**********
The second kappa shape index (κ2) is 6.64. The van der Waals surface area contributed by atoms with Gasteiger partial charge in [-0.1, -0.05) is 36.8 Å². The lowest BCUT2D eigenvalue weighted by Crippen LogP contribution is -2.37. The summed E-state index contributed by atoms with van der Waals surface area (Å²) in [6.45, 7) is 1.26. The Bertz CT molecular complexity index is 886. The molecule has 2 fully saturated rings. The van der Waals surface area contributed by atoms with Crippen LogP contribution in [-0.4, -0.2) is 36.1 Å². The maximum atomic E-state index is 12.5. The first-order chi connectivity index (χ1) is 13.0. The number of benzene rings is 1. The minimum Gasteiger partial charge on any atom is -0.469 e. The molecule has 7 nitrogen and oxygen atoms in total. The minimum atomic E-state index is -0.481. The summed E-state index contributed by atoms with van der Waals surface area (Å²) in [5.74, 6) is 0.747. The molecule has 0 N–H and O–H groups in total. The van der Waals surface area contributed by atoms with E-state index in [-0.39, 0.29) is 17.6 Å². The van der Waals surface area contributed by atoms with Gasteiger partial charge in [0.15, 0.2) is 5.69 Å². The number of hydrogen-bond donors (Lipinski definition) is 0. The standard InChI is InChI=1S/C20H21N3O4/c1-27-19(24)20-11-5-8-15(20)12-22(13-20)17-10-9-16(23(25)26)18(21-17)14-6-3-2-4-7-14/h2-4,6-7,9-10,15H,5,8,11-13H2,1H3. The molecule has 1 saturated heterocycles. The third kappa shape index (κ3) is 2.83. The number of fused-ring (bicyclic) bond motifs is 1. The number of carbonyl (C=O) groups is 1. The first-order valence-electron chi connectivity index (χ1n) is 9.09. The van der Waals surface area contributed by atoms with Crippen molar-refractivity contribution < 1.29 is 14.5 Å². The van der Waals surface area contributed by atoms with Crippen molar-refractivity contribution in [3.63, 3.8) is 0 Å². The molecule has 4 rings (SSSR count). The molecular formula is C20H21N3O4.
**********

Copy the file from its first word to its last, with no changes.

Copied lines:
The second kappa shape index (κ2) is 6.64. The van der Waals surface area contributed by atoms with Gasteiger partial charge in [-0.1, -0.05) is 36.8 Å². The lowest BCUT2D eigenvalue weighted by Crippen LogP contribution is -2.37. The summed E-state index contributed by atoms with van der Waals surface area (Å²) in [6.45, 7) is 1.26. The Bertz CT molecular complexity index is 886. The molecule has 2 fully saturated rings. The van der Waals surface area contributed by atoms with Crippen LogP contribution in [-0.4, -0.2) is 36.1 Å². The maximum atomic E-state index is 12.5. The first-order chi connectivity index (χ1) is 13.0. The number of benzene rings is 1. The minimum Gasteiger partial charge on any atom is -0.469 e. The molecule has 7 nitrogen and oxygen atoms in total. The minimum atomic E-state index is -0.481. The summed E-state index contributed by atoms with van der Waals surface area (Å²) in [5.74, 6) is 0.747. The molecule has 0 N–H and O–H groups in total. The van der Waals surface area contributed by atoms with E-state index in [-0.39, 0.29) is 17.6 Å². The van der Waals surface area contributed by atoms with Gasteiger partial charge in [0.15, 0.2) is 5.69 Å². The number of hydrogen-bond donors (Lipinski definition) is 0. The standard InChI is InChI=1S/C20H21N3O4/c1-27-19(24)20-11-5-8-15(20)12-22(13-20)17-10-9-16(23(25)26)18(21-17)14-6-3-2-4-7-14/h2-4,6-7,9-10,15H,5,8,11-13H2,1H3. The molecule has 1 saturated heterocycles. The third kappa shape index (κ3) is 2.83. The number of fused-ring (bicyclic) bond motifs is 1. The number of carbonyl (C=O) groups is 1. The first-order valence-electron chi connectivity index (χ1n) is 9.09. The van der Waals surface area contributed by atoms with Crippen molar-refractivity contribution < 1.29 is 14.5 Å². The van der Waals surface area contributed by atoms with Crippen molar-refractivity contribution in [3.63, 3.8) is 0 Å². The molecule has 4 rings (SSSR count). The molecular formula is C20H21N3O4.